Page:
The Labour Party leader has been caught out in an embarrassing gaffe after failing to pay a bill to a freelance journalist for work done during last year's leadership campaign.
David Cohen wrote about an unpaid invoice in his National Business Review column last week, noting that while Andrew Little had been talking up small business and workers' rights, it made life harder as a freelancer when people did not pay their bills.
Mr Little said the invoice - for about $1000 - has now been paid, but refused to say whether it was after National's Steven Joyce raised the matter during yesterday's question time in Parliament.
Mr Cohen said he was invited to meet Mr Little last October to give him feedback about how he came across to the public.
He sent in his report and invoice four months ago.
"During that time I followed up the invoice, I called his office, I spoke with Matt McCarten, his Chief of Staff, many emails were exchanged and it became abundantly clear that the waiter had been stiffed, as it were."
Mr Cohen said he found this ironic given Mr Little's recent attempts to connect with small business and the self-employed.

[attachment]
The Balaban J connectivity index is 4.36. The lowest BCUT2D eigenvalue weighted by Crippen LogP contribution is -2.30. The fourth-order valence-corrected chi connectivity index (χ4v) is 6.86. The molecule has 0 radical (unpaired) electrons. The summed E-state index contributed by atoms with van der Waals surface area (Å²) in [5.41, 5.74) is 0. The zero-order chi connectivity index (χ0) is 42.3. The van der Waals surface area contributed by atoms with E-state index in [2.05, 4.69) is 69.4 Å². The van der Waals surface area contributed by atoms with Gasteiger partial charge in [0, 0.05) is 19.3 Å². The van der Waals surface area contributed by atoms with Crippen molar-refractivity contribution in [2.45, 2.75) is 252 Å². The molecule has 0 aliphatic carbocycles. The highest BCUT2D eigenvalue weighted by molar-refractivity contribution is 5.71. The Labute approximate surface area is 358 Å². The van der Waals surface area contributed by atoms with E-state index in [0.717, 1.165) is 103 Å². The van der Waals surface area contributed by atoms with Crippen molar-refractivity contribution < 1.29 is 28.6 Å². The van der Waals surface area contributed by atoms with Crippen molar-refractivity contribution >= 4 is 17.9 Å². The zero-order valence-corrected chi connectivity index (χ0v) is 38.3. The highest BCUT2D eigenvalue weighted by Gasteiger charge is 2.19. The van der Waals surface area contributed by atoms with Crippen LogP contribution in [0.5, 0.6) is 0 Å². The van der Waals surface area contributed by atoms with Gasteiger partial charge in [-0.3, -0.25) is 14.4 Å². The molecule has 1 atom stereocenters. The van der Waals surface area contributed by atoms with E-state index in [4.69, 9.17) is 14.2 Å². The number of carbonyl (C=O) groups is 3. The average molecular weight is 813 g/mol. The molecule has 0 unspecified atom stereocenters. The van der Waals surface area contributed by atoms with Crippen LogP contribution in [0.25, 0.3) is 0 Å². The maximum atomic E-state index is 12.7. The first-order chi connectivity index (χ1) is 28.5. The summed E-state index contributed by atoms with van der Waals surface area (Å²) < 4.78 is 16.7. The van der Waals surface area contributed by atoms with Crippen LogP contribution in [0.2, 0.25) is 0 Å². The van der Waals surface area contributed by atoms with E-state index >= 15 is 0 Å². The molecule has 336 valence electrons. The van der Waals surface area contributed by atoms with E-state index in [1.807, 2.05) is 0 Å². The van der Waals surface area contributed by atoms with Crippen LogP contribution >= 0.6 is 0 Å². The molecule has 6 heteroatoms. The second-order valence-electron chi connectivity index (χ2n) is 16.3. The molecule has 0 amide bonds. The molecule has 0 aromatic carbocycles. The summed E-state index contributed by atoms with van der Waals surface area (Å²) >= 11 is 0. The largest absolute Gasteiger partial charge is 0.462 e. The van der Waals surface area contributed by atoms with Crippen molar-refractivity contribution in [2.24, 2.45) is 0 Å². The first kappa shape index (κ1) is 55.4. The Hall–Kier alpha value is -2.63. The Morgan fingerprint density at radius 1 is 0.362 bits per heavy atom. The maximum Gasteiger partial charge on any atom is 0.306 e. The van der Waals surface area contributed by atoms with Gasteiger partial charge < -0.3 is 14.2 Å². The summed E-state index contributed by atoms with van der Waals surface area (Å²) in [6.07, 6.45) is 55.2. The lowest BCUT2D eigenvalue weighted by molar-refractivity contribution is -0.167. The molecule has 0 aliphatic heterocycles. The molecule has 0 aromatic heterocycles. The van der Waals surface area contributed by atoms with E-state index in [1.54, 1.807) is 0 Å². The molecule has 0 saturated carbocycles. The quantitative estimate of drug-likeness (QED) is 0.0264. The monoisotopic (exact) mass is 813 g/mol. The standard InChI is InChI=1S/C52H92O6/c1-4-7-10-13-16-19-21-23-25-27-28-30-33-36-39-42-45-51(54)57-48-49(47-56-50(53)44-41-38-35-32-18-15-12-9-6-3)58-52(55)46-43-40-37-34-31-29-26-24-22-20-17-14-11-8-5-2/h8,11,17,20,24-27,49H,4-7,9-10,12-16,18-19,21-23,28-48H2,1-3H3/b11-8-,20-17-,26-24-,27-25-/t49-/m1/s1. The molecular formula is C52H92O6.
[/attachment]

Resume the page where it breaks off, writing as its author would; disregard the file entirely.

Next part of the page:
"Andew Little has been crafting excellent speeches on the pressures felt by small business, by freelancers, by sole operators and he's been committing himself to lessening the stress and strain that one in five New Zealanders, like me, experience.
"Now, you can't really hold forth on these subjects and not look after your own creditors."
Mr Joyce was being questioned by one of Mr Little's Labour MPs about whether the government intended to take a tougher line on zero hour contracts.
Mr Joyce used that as an opportunity to take a potshot at Mr Little.
"This is obviously not a zero-hour contract.
"It could perhaps be better described as a zero-payment contract - the employer in this case being then-leadership aspirant for the Labour Party, one Andrew Little, the current Labour leader."
Afterwards, Mr Little faced reporters.
"He sent his bill to a member of my campaign team, it sat on that person's desk and as I understand it flitted around between some others.
"I received it last week and it has now been paid."
After being pushed further, Mr Little admitted it had only been paid that day.
But he refused to say what time he had made the payment, and whether it had been after Mr Joyce's comments, saying that was irrelevant.
Mr Cohen said he could not help but think it was Mr Joyce's question that prompted the payment.
"I think it's reasonable to surmise that after four months of prodding that the intention was not to pay it, so I can only imagine somebody possibly scurried to a computer and effected the payment."
Mr Little said the timing was not the point, it was the fact that he had paid the bill.